For 20 years, the government of Sudan, headquartered in the north, fought a brutal civil war against the people in the southern part of the country. At stake was control of the south's oil resources. More than 2 million people perished and millions were displaced from their homes and their villages.
We have heard stories of the "lost boys and girls" from that war, horrific stories of barefoot, naked, starving children who walked hundreds and hundreds of miles to escape violence and destruction.
Former President George W. Bush, in office during this tragic conflict, helped to broker a peace accord in 2005. That agreement calls for a national referendum that will be held in one month. This vote allows the south to become independent from the north, a move long awaited by many southerners. The people in the south see this as their opportunity for self-governance, economic development, and autonomy from the northern dictatorial government that has kept the south desperately poor while the north has become rich from selling oil to China.
The process of conducting the referendum itself has been challenging. People must first register to be allowed to vote on Jan. 9. This registration process, originally scheduled to end Dec. 1, was extended because of logistical and other challenges. Southern Sudanese living in the north are claiming that they have had difficulties registering and will be unable to cast their votes.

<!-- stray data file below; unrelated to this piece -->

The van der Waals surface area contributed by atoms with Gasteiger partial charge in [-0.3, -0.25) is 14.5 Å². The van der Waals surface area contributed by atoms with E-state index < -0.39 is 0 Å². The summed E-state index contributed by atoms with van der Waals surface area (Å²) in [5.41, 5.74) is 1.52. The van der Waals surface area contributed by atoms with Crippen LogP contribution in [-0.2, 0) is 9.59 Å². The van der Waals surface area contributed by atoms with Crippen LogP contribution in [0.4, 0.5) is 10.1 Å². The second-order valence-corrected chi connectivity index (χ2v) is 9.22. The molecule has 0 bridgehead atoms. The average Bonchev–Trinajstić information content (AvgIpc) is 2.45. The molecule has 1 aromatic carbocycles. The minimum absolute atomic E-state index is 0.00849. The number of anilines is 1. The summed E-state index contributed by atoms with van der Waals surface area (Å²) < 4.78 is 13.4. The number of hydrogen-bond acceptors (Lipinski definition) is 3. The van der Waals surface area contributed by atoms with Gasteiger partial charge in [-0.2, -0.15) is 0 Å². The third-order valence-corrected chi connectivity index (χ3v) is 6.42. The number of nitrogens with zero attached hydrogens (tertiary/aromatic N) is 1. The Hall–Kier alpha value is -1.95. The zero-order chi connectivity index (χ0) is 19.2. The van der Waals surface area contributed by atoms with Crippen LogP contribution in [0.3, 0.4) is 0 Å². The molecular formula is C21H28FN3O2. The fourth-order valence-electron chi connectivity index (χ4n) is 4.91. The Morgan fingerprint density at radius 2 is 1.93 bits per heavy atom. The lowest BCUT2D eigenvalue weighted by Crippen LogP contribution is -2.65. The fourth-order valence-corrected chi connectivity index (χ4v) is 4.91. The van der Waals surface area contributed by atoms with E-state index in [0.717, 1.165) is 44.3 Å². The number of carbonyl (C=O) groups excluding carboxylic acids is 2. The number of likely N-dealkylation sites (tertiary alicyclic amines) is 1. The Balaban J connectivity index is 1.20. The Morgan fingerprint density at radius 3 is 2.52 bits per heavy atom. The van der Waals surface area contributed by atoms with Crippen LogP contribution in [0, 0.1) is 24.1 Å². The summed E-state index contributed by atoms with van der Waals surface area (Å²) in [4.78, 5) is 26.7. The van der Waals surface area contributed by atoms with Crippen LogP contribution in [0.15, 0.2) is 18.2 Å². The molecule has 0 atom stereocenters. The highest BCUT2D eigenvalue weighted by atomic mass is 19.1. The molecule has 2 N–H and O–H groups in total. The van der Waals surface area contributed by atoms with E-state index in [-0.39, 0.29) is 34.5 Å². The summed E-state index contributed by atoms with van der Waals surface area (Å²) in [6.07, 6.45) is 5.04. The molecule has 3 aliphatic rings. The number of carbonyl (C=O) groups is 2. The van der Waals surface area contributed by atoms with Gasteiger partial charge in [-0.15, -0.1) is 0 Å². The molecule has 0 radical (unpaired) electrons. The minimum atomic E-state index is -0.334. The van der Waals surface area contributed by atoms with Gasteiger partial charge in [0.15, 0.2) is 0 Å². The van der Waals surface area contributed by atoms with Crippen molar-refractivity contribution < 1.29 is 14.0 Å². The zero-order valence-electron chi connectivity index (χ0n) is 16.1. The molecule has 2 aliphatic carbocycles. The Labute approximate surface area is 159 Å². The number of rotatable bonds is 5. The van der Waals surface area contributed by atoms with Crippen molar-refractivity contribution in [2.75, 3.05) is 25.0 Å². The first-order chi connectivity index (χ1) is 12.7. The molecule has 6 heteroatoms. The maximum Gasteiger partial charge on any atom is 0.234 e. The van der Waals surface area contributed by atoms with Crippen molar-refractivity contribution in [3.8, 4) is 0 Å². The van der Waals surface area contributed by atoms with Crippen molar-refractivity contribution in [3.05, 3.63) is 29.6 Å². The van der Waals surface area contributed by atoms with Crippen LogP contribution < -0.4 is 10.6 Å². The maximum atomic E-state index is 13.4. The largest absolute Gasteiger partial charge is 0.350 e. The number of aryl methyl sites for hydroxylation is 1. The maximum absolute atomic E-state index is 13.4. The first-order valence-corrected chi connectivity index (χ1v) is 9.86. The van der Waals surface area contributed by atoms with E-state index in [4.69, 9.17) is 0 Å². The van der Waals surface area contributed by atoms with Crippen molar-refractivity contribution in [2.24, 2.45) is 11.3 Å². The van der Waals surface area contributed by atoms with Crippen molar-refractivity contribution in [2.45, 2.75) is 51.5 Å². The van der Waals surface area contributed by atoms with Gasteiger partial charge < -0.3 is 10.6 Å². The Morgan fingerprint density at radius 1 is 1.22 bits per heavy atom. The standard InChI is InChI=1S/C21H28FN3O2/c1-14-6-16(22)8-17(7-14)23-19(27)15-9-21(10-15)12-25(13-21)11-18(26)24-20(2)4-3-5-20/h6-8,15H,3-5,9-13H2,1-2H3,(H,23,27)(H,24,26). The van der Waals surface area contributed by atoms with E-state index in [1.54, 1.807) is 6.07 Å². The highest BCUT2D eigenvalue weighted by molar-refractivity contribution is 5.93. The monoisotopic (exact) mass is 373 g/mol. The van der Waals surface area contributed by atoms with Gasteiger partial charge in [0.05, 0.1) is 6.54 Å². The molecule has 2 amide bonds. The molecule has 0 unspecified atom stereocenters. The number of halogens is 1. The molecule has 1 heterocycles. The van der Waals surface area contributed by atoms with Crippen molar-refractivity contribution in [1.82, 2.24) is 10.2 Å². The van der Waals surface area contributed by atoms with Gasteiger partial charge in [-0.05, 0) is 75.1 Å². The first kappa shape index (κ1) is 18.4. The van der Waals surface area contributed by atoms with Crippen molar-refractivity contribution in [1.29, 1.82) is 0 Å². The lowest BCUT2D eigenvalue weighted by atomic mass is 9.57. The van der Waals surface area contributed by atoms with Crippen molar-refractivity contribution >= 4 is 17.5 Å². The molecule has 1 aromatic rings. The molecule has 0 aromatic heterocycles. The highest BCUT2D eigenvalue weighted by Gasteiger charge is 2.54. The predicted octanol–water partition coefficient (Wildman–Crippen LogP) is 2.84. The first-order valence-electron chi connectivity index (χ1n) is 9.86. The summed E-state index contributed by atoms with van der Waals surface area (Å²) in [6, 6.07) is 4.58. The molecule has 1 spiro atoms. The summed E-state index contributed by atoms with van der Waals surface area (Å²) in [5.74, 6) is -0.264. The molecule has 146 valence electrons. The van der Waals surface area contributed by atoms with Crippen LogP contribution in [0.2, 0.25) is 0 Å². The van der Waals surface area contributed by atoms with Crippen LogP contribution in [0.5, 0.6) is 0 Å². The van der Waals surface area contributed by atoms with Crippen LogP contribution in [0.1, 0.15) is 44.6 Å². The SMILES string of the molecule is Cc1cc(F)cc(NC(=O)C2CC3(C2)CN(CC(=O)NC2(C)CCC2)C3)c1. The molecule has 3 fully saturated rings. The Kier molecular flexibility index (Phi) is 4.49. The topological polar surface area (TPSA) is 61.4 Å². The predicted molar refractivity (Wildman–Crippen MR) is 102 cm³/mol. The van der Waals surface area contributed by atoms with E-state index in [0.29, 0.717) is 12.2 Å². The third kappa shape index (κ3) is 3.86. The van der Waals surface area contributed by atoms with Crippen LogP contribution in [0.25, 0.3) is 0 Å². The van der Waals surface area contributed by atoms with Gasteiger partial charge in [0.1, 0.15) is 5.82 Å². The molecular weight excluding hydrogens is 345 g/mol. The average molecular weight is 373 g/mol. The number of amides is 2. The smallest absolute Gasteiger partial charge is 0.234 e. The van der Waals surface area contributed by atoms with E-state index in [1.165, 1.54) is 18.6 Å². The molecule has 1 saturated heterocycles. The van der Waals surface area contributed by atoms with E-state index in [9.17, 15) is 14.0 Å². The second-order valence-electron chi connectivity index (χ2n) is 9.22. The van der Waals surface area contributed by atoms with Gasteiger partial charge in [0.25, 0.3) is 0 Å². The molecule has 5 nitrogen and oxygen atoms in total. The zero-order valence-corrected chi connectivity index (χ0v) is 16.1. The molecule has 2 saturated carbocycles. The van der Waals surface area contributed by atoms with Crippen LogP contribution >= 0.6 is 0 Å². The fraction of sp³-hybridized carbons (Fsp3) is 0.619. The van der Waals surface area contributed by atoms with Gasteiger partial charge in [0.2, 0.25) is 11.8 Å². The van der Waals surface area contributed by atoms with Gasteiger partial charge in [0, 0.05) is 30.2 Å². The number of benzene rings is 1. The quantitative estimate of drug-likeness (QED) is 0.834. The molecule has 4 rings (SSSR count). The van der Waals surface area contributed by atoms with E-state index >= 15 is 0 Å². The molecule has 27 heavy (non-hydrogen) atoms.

During this registration process the major southern political party, the SPLM, has accused the north of carrying out air strikes in the south in an attempt to derail the registration and voting process.
There is great fear that this referendum will cause widespread violence throughout Sudan. Leaders from the European Union, African Union, human rights organizations and faith communities, including the archbishop of Canterbury, have urged world attention to violence happening in the south and to renewed attacks in Sudan's Darfur region.
Troops are massing on the northern side of the border, an area that the United Nations is unable to patrol regularly, and there is great fear that conflict will break out in north-south border areas and spread rapidly.
Sudan's president, Omar Al-Bashir, has been indicted by the International Criminal Court on multiple counts of war crimes, crimes against humanity and genocide. These charges are related to the situation in Darfur, where hundreds of thousands have been killed and millions more displaced both internally and beyond Sudan's borders.
Sudan's future is at stake in this referendum: its borders, its resources and its economy. It is unlikely that President Bashir, who is undeterred by the ICC's arrest warrant for genocide, will let this referendum occur freely and fairly.
The United States should join the other nations of the world to ensure that the referendum will be legitimate - and safe. People must be protected at the polls. Minnesotans should contact their elected representatives in Washington and urge that the United States lend its weight to the effort.
President Obama campaigned on promises to end the current tragedy in Sudan. Although his administration has done very little, there is much that can be done now. It is up to each of us to take a stand and to prevent further mass violence against innocent men, women, and children.
Ellen J. Kennedy is executive director of World Without Genocide, based at William Mitchell College of Law in St. Paul.